I would consider a P/E of 9.89 and a P/B of 1.15 fairly inexpensive. Wells Fargo is a much more conservative bank than its peers, which is one reason why Buffett likes the company so much. Although other banks sport lower P/B ratios, some of the assets on their balance sheets have questionable value. Bank of America has a P/B of just 0.5, while Citigroup has a P/B of 0.6 and JP Morgan has a P/B of 0.8. However, due to the "toxic" nature of some of their assets (relics from the financial crisis), these low P/B values don't mean much. Wells Fargo, having managed the financial crisis in a more conservative fashion, should be in better shape than its competitors. I surmise this is the main reason for Buffett's preference.        

Increase your income

Although a 2.66% dividend yield is higher than the S&P 500 average, there are plenty of companies which pay a richer dividend. However, there is a way to increase the effective dividend yield on shares of Wells Fargo you currently own.

Selling covered call options is one of the most conservative, and popular, option strategies. The buyer of a call option buys the right, but not obligation, to purchase shares of the underlying stock at the strike price on or before the expiration date from the seller of the call option. The buyer pays the seller a premium for this right. There are two possible outcomes with this strategy:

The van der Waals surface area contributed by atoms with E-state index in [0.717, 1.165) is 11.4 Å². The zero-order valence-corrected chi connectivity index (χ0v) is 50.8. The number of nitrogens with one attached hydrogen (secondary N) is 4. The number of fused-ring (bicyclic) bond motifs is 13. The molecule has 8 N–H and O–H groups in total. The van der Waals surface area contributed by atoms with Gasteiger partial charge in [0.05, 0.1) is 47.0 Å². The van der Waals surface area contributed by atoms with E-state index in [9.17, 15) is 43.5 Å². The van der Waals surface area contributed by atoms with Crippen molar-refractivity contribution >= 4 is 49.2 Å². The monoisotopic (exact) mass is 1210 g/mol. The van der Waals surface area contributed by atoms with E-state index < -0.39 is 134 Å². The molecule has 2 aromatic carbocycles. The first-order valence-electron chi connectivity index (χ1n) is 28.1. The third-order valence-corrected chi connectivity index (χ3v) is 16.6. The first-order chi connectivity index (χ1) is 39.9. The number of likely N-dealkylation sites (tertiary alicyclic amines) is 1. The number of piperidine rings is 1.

1. The underlying stock price stays below the strike price and the option expires worthless. The seller of the call option is not forced to sell any shares, and new call options can now be written on the position.
  2. The underlying stock price rises above the strike price and the option is exercised, either on expiration or before. The seller of the call option is obligated to sell shares of the underlying stock to the buyer of the call option at the strike price, which will be below the current market price.

This strategy is ideal for someone who owns at least 100 shares of the underlying stock and wants to generate additional income from their position. The risk, as outlined in scenario two above, is having your shares called away if the stock price rises. This can be at least partially mitigated by choosing a strike price well above the current market price and an expiration date no more than 1-2 months away.

Which option to sell?